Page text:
CRM stands for Customer Relationship Management. Here’s the detailed definition from Wikipedia. The Hoots-Thomas overly simple definition is: building a relationship with the customer or constituent or donor using what we know about them. CRM is HOT, HOT, HOT in terms of improving return on investment and increasing net income. It is good stuff!
We’ve been involved with designing and delivering very complex CRM-type strategies for various organizations. And when properly done, these strategies are phenomonially successful.
CRM can flat-out push floundering response rates through the roof–talk about your great Net Income!
Good variable messaging–a key within CRM–uses language that is specific to that person. For example, if a donor has given to help your ministry every year at Christmas, if you’ll let them know that you know that, it will help your relationship with them. Simple as, “Mr. Smith, you’ve given to help us for past 6 years, we hope we can count on you this year….” You get the idea. What we can tell you is that it lifts response and equally important, it improves your relationship with that donor and increases the likelihood that the donor will support your cause.
In fact, if you’re not doing the basics of CRM, you’re missing out and more importantly, someone else is out there building a relationship with your donors. (And they could eventually woo them away from you).
However, even very simple CRM strategies–if poorly executed–can be worse than never trying them at all.
Here’s an increasingly common example of what is a good strategy but it is executed in such a way that it actually will hurt your relationship with a donor: we’ll call it “the FAKE personalized email from the Executive Director.”
The FAKE personalized email from the Executive Director is simply an email version of an appeal letter. Makes sense doesn’t it? If you write direct mail fundraising letters…wow, you can do a personalized email version for practically nothing. This will be GREAT! Maybe, maybe not.
I have given to a national humanitarian cause. I was surprised a few weeks ago to get a fundraising email from the them. And what impressed me was that it was from the email address of the head guy. It appeared to be his email address and it was addressed, “Dear Steve.” I was amazed that they had sent me what was clearly a mass email from what seemed like a non-mass email address. I clicked “reply” and asked him a question. I received an automated response, but not an answer. And now over 3 weeks later, I’ve not received any response except, SURPRISE, I did get another mass email from him with news about an activity that the same Executive Director was sure I’d be interested in (because he KNOWS me). Same deal. Very personalized email address. Very good variable messaging within the email. It really looked like it was from him. He’s emailing me again! I clicked “reply” and asked my question again–assuring him that I understood that he’d missed my previous question and received the automated response. And then nothing from a real person. Nada. Zip. Zero. No real person answered either of my questions.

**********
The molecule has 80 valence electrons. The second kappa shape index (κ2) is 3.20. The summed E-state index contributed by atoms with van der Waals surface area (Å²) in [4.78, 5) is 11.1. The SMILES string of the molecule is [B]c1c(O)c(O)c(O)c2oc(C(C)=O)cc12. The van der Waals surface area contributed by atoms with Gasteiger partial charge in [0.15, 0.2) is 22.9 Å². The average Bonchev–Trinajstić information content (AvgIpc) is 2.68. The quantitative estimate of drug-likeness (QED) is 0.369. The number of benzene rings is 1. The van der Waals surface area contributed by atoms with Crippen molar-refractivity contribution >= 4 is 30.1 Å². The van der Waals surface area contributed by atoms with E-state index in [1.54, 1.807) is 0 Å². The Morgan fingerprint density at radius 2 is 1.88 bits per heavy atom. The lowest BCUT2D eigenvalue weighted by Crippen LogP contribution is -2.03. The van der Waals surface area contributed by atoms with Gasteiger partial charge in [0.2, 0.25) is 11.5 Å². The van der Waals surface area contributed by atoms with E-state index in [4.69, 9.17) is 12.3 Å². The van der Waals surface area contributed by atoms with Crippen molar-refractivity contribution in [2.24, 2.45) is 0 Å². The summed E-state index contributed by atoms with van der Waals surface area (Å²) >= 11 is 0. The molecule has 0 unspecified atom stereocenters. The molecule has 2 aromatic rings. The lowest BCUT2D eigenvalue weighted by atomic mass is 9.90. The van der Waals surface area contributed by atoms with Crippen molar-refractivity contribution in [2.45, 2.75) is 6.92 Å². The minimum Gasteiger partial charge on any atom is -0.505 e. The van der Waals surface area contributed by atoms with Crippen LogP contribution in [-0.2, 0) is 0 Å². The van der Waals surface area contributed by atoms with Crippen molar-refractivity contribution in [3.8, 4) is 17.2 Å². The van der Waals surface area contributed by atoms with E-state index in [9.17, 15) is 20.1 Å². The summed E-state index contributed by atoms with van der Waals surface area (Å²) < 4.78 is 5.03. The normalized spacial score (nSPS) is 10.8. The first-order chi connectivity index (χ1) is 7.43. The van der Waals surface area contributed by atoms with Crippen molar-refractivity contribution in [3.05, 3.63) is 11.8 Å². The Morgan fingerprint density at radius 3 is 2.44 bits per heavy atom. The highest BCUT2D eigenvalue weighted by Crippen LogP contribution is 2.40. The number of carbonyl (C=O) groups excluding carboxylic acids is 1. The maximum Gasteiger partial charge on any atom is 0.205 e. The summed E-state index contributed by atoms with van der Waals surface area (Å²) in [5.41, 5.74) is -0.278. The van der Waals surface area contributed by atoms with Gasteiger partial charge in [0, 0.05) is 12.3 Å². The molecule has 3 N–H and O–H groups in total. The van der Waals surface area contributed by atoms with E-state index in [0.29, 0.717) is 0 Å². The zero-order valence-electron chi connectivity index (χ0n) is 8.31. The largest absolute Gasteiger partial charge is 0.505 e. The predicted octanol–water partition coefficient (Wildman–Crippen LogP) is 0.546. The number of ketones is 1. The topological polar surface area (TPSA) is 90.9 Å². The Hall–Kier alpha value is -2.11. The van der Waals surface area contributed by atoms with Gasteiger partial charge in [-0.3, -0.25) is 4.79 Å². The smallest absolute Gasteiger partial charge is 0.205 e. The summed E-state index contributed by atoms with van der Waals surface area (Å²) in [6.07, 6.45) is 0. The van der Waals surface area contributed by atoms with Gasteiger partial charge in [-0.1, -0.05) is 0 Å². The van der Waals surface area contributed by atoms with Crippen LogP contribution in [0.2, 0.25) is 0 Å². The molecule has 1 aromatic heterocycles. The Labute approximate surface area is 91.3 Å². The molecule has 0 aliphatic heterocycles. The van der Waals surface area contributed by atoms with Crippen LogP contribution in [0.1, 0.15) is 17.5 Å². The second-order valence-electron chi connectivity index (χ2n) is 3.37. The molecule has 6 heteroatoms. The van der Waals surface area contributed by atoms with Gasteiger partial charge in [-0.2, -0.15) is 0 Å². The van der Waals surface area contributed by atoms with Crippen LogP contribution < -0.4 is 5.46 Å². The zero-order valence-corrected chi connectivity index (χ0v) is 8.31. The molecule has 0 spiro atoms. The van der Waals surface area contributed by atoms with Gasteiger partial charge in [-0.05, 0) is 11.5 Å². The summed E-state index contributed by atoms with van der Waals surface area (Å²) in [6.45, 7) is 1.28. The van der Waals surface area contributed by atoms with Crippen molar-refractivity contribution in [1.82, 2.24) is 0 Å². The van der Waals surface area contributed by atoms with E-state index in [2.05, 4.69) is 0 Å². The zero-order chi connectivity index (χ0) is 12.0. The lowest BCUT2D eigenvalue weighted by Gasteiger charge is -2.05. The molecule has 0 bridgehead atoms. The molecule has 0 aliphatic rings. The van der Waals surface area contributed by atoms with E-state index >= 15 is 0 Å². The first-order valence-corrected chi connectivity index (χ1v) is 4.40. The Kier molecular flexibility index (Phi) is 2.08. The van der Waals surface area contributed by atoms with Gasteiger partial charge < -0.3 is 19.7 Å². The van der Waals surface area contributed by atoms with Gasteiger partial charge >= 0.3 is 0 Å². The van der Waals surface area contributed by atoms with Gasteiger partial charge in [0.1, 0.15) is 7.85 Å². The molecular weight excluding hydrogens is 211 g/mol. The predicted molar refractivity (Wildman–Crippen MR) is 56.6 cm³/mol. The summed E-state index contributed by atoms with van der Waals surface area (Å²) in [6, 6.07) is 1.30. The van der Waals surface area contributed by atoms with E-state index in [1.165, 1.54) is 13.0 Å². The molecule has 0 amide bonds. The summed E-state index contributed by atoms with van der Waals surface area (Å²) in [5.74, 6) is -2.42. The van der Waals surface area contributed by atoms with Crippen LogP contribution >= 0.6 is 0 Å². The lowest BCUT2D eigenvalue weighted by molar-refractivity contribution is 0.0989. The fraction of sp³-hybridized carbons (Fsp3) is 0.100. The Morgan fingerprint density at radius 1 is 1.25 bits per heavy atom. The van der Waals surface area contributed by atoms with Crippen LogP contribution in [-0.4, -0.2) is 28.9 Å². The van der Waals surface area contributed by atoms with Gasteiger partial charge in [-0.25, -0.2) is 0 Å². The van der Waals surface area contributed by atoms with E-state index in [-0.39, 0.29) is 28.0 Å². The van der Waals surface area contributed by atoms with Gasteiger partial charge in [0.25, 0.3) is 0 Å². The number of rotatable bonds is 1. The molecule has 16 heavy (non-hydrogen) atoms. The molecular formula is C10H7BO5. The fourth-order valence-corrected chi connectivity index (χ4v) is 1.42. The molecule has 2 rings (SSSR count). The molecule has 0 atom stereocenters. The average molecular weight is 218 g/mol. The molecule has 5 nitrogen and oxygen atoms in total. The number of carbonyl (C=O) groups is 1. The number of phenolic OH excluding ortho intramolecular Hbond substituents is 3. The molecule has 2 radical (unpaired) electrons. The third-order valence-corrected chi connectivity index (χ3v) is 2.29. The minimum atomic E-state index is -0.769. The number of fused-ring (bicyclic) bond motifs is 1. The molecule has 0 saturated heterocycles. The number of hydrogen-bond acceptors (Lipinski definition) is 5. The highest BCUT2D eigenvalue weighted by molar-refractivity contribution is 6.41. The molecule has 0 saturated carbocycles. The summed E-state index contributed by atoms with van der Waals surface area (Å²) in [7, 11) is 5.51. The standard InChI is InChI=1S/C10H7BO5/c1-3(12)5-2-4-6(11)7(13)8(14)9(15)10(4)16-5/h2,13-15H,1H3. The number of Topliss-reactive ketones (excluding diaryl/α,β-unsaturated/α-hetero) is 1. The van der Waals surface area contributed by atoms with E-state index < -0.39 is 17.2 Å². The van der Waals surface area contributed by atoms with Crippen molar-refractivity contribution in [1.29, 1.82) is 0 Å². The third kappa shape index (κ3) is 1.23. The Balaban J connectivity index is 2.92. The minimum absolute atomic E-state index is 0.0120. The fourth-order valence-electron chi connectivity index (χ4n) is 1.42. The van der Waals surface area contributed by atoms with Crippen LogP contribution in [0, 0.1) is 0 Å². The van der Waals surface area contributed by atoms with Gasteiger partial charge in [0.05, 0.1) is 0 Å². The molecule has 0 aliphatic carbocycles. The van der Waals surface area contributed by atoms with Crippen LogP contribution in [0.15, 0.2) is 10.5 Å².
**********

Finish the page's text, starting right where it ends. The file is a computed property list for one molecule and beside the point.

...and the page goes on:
Hmmm… OK, I’m in the business so I know what’s going on. But what is happening on their end?
Maybe they’re thinking, “Hey, we have the software to blast out these emails and we can even segment them specifically by what people have given to and we’ll send ’em from the boss’ email address. It’ll look like he really sent them! How cool is that? It’ll get great response. Everyone will open these emails. We’ll raise a ton of money! And it won’t cost anything!”
Guys… email is different from direct mail. There’s that “reply” button, and if you make it look like the boss sent the email, you better have the boss reply. Or at least pretend the boss is replying. But this national humanitarian organziation didn’t even pretend.
A couple of thoughts about this for you: if you’re going to try to “trick” me into thinking someone send me a personalized email you better have a real person ready to answer questions.
Unfortunately, I keep seeing versions of this mistake made over and over again. I get frustrated and sad all at the same time. And when you add in the mistake of doing “personal” emails but you design them to look like printed newsletters, which certainly don’t look like a real email, I wonder even more about what your strategy is.
If you’re going to use the various “smart” email tools out there, you have to think like the recipients. We’re going to click reply. Be ready for it. It is a great technique to send email with personalized information, but get it wrong and we’re going to know you were using a technique, not that we actually had a relationship. But we’re looking for a relationship. That’s why we gave you our email address in the first place.
How about you? Are you using CRM in email for fundraising? Share your stories–good or bad!
(photo credits: StuSeeger)